The wider population is still ignorant and is completely unfamiliar with the social model of disability. Pathologising stereotypes keep getting circulated, leading to the perpetuation of support for organisations that advocate Applied Behaviour Analysis (ABA) and research on the slippery slope towards eugenics like this New Zealand branch of the autism industry. No autistic person is in sight, only geneticists and “normalisation” therapists.
This article provides an excellent summary of the level of appreciation afforded to neurodivergent individuals:
“Too many depictions of autistic people rely on tired clichés. The neurotypical world needs to take note of our own voices… Imagine describing an organisation as institutionally black, institutionally female or institutionally Muslim … Yet, somehow, intelligent people can drop ‘autistic’ into conversation whenever they want to draw a contrast between the unfeeling, insensitive, uncreative parts of this world, and their bright, emotional, magnificent selves.
Judy Singer was one of the first people to write about the rise of autistic culture and community in her thesis in 1998:
For me, the significance of the autism spectrum lies in its call for and anticipation of a politics of neurodiversity. The neurologically different represent a new addition to the familiar political categories of class / gender / race and will augment the insights of the social model of disability. The rise of neurodiversity takes postmodern fragmentation one step further. Just as the postmodern era sees every once too solid belief melt into air, even our most taken-for granted assumptions: that we all more or less see, feel, touch, hear, smell, and sort information, in more or less the same way, (unless visibly disabled) are being dissolved.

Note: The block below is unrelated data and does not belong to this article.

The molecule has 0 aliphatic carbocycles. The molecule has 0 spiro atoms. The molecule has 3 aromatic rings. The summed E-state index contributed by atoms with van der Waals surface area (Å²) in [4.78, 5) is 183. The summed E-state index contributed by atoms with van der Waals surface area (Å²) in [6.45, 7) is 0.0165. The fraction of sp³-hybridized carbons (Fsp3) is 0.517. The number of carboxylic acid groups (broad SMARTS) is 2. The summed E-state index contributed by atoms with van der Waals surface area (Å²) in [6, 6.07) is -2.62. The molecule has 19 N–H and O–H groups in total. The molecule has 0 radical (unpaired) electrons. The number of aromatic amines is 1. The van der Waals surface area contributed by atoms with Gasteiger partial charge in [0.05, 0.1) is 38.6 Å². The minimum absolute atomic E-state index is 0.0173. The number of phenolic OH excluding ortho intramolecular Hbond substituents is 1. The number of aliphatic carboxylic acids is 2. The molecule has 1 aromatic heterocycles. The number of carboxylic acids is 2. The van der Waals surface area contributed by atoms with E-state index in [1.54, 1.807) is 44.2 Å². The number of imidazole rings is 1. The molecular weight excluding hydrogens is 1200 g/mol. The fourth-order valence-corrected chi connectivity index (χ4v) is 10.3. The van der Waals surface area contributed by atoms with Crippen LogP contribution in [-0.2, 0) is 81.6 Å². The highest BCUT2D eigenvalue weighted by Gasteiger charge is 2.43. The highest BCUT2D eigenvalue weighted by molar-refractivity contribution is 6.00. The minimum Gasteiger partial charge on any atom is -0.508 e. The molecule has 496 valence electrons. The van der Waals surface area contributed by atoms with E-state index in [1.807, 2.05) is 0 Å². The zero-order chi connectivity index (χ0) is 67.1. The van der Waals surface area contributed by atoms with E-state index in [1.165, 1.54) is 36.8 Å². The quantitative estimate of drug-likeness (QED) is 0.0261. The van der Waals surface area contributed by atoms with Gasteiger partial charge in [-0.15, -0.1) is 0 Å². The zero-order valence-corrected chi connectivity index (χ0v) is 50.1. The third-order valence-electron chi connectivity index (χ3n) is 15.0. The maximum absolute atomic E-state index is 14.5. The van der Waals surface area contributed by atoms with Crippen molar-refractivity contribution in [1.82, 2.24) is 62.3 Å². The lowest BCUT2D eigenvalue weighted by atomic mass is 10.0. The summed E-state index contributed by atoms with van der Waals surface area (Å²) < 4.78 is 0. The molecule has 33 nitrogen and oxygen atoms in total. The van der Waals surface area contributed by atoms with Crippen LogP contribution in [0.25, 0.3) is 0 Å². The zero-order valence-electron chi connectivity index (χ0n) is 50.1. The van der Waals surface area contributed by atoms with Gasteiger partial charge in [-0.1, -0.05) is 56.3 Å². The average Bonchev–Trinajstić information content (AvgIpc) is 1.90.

From “Odd People In: The Birth of Community Amongst People on the Autism Spectrum: A personal exploration of a new social movement based on neurological diversity”
The internet has enabled autistic people to connect, share knowledge and collaborate at scale. A large number of closet autists play key roles in the sciences and in all kinds of industries and pursuits that depend heavily on deep bodies of knowledge and on specialised skills.
One of the most obvious and visible results of autistic collaboration is the Open Source software movement and the fact that most parts of the internet run on Open Source software.
The role of Open Source in our society provides a good example of exploitation of neurodivergent people. Our economic paradigm does not recognise the value of the majority of contributors to Open Source and instead attributes most of the value to corporations that wrap Open Source software into commercial software products and related professional services.
Autistic people are power users of online tools, but significant numbers of us also prefer to collaborate and interact with autistic peers in the physical world. Statistics on mating preferences within the autistic community clearly highlight the preference for interactions with autistic peers, with the odds of autists choosing an autistic mate being more than 10 times higher than a random choice.
Full appreciation of neurodiversity and social progress in relation to autistic rights is overdue. To get involved, and to fully embrace neurodiversity, engage with the neurodiversity movement, for example via these projects, these people, and these neurodiventures.